Beto O’Rourke tweeted me on Twitter saying that we will hold a town hall focused on trans women of color. I tweeted him back and said I appreciate that — but let me tell you something. I want the entire trans spectrum there. My trans brothers, my trans sisters, everybody, because we all have different issues that affect us individually within the trans community. And it's important that these candidates see that, because if they're going to be president, they're going to be representing us too. And our votes do count.
Are you satisfied with how CNN responded to your criticism? Don Lemon’s response seemed to be kind of dismissive.
Yes. I will say Don Lemon is problematic. Plain and simple. He's problematic. I've been in spaces with him before. He's very problematic and he was very dismissive — he said something about ‘we're trying to validate people like you’. Let me tell you something: Trans people have always been valid. But because of white supremacy, you're trying to invalidate us by saying you are trying to validate us and that's not right. And for me, I was taken aback by that because Don, five candidates have gone on and not one single Black trans person has come to the mic.
You say people like me, I'm a Black trans woman. I didn't see any Black trans women come to that mic nor trans men. So you can't say that you’re trying to validate me. If we're not even able to have our voices heard and I had to come out and do all of that just so you could hear me. That's a problem and I really want to have a serious conversation with him. I really, really do and I need him to understand why his statement was very problematic. I'm not interested in tearing anyone down, but we can have meaningful conversations, wrong conversations, and be real.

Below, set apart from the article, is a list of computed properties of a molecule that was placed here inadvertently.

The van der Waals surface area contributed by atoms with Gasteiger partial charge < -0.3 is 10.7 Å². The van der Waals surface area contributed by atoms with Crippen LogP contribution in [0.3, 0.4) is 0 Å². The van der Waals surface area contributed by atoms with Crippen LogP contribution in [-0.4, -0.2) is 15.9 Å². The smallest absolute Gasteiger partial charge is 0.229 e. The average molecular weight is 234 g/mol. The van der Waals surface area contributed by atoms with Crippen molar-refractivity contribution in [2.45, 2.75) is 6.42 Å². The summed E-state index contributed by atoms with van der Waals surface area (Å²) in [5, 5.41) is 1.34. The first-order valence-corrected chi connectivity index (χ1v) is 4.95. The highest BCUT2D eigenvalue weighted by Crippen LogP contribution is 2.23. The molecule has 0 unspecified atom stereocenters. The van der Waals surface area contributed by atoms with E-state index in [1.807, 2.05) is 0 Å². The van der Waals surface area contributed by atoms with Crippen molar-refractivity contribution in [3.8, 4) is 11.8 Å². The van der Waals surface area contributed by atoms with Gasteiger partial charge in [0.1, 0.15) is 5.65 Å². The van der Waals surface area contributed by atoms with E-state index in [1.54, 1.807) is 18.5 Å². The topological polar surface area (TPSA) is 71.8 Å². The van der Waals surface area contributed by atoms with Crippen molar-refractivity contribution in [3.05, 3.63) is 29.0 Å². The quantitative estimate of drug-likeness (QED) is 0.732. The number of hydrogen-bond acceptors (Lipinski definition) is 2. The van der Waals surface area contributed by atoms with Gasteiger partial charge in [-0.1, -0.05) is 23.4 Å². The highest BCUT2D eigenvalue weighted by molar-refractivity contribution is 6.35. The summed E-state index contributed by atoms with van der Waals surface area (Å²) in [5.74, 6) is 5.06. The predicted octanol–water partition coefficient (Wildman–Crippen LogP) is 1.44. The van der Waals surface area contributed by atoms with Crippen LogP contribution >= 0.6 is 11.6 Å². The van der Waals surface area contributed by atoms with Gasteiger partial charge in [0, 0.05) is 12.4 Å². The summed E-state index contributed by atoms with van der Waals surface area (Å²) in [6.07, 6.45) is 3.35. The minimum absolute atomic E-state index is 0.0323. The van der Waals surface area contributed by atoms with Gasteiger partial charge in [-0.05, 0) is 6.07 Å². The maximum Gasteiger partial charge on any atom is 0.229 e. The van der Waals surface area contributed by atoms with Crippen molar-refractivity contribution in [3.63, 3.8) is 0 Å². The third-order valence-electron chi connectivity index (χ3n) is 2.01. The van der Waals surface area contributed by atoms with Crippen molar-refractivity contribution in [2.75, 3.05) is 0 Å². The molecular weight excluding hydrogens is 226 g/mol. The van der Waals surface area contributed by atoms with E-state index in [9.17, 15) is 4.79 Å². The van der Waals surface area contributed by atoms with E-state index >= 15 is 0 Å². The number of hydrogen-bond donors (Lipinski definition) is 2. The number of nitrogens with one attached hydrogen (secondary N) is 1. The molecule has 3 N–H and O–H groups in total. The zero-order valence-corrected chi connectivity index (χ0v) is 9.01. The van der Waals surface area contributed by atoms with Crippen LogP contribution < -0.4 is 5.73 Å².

He's a Black gay man. I'm a Black trans woman. Why can we not have these conversations on a public platform of some kind?
Were there any black trans people that spoke the rest of the night?
If there were a town hall specifically on trans issues, what does that look like in your mind? What's your ideal event?
I'm thinking about it in the same format as CNN and HRC. Maybe flying some trans people to a central place — people from grassroots [activism,] people who have their own non-profits — whatever they’re doing whether it’s acting or music, etc. I want a diverse crowd.